In 1994, the United States was winding up the Uruguay Round of trade negotiations leading to the establishment of the World Trade Organization (WTO). Tucked in among the toothbrush and rice tariffs was the Agreement on Trade-Related Aspects of Intellectual Property. The TRIPS Agreement was seen as a breakthrough, setting common standards for protecting IP, including provisions on trade secrets that closely aligned with U.S. law. Twenty years later, I visited a friend at the WTO to find out what had actually been happening as a result of TRIPS. I was especially interested in what countries had done since 1994 to bring their national laws into harmony with the trade secret requirements. Because each member of the WTO was supposed to submit reports on its compliance, I asked about them. Yes, we have them, my friend told me. They were in boxes in the next room. But no one had ever read them. Just months before my visit, the European Commission had received an industry report lamenting the legal chaos facing companies that tried to enforce their trade secret rights in Europe. Although every one of the 27 member states of the EU was also a signatory to the TRIPS agreement, virtually none of them was in compliance. In response, the Commission issued a “Directive,” instructing all member states to (finally) harmonize some basic aspects of their trade secret laws.

A Lack of Focus on Trade Secrets Can Pose Serious Risks

We all talk about the importance of data as business assets, but when it comes to buying and selling the companies that own them, we seem not to pay much attention. My anecdotal survey reveals that colleagues who focus on mergers and acquisitions  confess to a lack of focus on trade secrets. This may seem odd, even crazy, given the increasing percentage of industrial property represented by intangible assets—up from 17% in 1975 to 84% in 2015. The problem appears to start with the fact that secret information, no matter how central to the success of the business, is mysterious. Unlike the “registered rights” of patent, copyright and trademark, there are no government certificates defining secrets; and valuing them is hard. Add to that the imperative to get deals done faster and cheaper, and it’s easy to see how secrecy may have become the blind spot of transactional IP.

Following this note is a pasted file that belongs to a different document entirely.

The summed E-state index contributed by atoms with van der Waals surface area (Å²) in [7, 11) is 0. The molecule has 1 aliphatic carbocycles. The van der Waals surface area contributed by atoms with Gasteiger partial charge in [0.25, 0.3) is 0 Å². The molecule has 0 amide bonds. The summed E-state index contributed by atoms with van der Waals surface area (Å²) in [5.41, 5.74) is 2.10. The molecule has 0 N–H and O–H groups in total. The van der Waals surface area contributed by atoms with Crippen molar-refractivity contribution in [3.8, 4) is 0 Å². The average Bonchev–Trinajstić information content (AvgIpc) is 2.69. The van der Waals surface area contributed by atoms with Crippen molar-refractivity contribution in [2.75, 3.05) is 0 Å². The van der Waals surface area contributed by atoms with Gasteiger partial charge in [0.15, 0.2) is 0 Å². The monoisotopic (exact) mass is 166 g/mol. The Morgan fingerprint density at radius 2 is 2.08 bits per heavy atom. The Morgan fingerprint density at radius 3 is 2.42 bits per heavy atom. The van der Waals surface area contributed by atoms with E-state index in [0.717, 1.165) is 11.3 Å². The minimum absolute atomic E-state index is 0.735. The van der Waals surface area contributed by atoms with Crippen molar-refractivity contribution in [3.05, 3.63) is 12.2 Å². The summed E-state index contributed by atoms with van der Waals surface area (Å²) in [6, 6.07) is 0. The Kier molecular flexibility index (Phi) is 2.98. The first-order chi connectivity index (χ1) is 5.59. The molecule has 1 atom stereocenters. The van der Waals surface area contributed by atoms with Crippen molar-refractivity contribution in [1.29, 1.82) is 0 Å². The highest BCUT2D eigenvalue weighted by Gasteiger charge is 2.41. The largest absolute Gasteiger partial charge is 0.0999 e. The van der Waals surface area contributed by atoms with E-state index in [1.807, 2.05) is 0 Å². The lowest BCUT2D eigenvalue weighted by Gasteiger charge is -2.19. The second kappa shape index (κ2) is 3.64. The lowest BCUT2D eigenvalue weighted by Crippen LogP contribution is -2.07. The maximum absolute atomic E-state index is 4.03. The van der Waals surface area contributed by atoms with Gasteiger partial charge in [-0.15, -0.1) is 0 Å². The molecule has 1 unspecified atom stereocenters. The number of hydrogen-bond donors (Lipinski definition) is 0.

Utah IP Summit 2019

The Utah IP Summit is sponsored by the Intellectual Property Section of the Utah State Bar. The IP Summit is a full day CLE conference hosted in Salt Lake City, Utah where participants attend presentations by leading national and local experts on the hottest topics facing IP attorneys today. For outdoor enthusiasts, the conference is immediately adjacent to the Wasatch…

Of Secret Sales and Public Uses: The Practical Consequences of the Supreme Court’s Helsinn Decision

It seemed like a trade secret trifecta when Congress in 2011 passed the America Invents Act (AIA). Although the statute was aimed at patent reform, it made three helpful changes in how trade secrets are treated. First, companies could hold onto secret information about an invention without risking invalidation of their patents for failing to disclose the “best mode” of implementing it. Second, the “prior user right” that guarantees continuing use of a secret invention, even if someone else later patents it, was extended to cover all technologies. And third, the law would no longer deny a patent simply because the inventor had already commercialized the invention in a way that didn’t reveal it to the public. Or so we thought. That last change depended on how you read the legislation. The long-standing requirement that an invention could not be “on sale” or “in public use” more than a year before filing a patent application was still there. But Congress added a qualifier to 35 U.S.C. §102: there would be no patent if the invention had been “in public use, on sale, or otherwise available to the public . . . .”

Don’t Be Fooled by His Patent Purge: Elon Musk is Just Another Hypocritical Tech Billionaire